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Technologies Driving the Future of Smart Mobility

Image credits: smartcitiesworld.net

By 2050, more than two-thirds of the world’s population will live in urban settings, according to the United Nations Department of Economic and Social Affairs. This poses some significant challenges for local authorities and city planners, as they strive to balance a good, safe quality of life for local inhabitants and commuters with carbon reduction targets and available funding.

Technology offers a big part of the solution – especially where this supports smarter and more coordinated means of managing infrastructure and its capacity, and when it enables advantageous collaborations between the multiple infrastructure and service providers as well as public-private partnerships across an urban region.

Smart mobility involves leveraging technology and innovation to manage multiple forms of transport in more efficient, resilient and sustainable ways, making the best use of available capacity, ensuring continuous mobility services despite disruptive incidents and encouraging the take-up of greener options.

Technology plays an important role in driving these benefits. From collecting and aggregating data to analysing and making sense of the data from various modes of transport and infrastructures (trains, buses, autonomous shuttles, and road junctions). Smart mobility solutions integrate drivers, vehicles and infrastructure to optimise transport management and operations and provide more informed travel information to commuters.

With an AI-driven intelligent traffic management system, cities can experience significant improvement in traffic management and operations with ecological and business benefits through strategic data-sharing across the city’s transport ecosystem. Not only does it cater to the city’s current needs, it also provides for future expansion of road networks

Technologies present vast opportunities to manage traffic proactively with data-driven insights; to automatically detect incidents for faster response; to more efficiently and effectively manage bottlenecks on the road; and to identify and target traffic violations – resulting in smoother traffic, reduced congestion and carbon emission, as well as safer journeys for all.

Smart urban traffic management systems have the potential to leverage emerging technologies such as connected vehicles, faster connectivity, edge computing and IoT, to provide more efficient traffic management and information dissemination between vehicles, infrastructure, commuters and public transport systems, to achieve a more integrated, cohesive and sustainable transport ecosystem that benefits cities of the future.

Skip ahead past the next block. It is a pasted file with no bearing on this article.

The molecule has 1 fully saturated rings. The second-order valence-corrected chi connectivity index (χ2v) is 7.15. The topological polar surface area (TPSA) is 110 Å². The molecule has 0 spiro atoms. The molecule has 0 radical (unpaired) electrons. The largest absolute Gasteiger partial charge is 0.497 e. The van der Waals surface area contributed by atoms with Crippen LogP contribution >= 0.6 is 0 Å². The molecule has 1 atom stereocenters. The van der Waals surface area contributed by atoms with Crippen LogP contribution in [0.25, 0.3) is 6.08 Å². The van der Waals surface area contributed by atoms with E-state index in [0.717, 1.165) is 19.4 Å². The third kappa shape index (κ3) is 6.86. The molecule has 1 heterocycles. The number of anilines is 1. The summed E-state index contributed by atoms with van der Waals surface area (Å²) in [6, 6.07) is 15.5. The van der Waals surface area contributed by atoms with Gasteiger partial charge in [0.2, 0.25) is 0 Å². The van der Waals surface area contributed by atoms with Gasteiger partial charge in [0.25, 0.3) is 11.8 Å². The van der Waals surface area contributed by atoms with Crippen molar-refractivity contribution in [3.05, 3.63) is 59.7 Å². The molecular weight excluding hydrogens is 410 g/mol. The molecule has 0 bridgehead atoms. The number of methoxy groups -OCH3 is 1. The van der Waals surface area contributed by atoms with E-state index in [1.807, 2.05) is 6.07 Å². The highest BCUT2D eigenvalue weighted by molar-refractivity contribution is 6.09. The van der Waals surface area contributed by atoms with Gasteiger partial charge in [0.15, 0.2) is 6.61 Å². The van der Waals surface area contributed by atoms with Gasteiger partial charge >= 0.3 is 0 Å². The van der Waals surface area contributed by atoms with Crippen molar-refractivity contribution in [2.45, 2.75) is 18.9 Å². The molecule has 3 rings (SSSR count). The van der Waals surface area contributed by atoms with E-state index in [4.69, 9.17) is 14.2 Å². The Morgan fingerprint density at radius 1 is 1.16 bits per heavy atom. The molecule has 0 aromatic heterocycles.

One of the areas which urban planners should look into is to optimise junction management by leveraging technology and digitalisation to manage traffic junctions in smarter ways. Through smart junction management, real-time traffic data can be analysed to offer predictive and pre-emptive signal control, and it can also automatically recognise traffic changes and self-adapt for traffic flow optimisation.

Leveraging technology and a human-centric approach, Singapore has identified several key solutions that overcome mobility challenges and address the current and future transport needs of cities. These include urban traffic and highway unified management, smart junction, public transport fleet management and smart car parks.

These tech-enabled solutions leverage AI, big-data analytics, IoT and emerging technologies to better understand, visualise and manage the dynamic relationship between supply infrastructure and mobility demand. They enable the deployment of a wider range of mobility services such as multi-modal transportation and mobility-as-a-service (MaaS).

Drawing on connected sensors and AI-enabled analytics, autonomous vehicle technologies are developed to overcome some of the challenges associated with self-driving to achieve stringent safety adherence during operations. To perform safely and effectively, vehicle systems must be able to recognise every object and environmental variable the vehicle might encounter in real-world scenarios and respond safely to all situations on the road.

Other opportunities for smart mobility management include smart car park systems which guide users to vacant places, identify them via automatic number plate recognition to provide hassle-free entry and exit and allow them to conveniently pay parking fees via their mobile phones. Besides improving operational efficiency for car park operators, it also saves drivers a lot of time and frustration, reduces congestion from driving around looking for vacant lots and also contributes to cleaner air for all.

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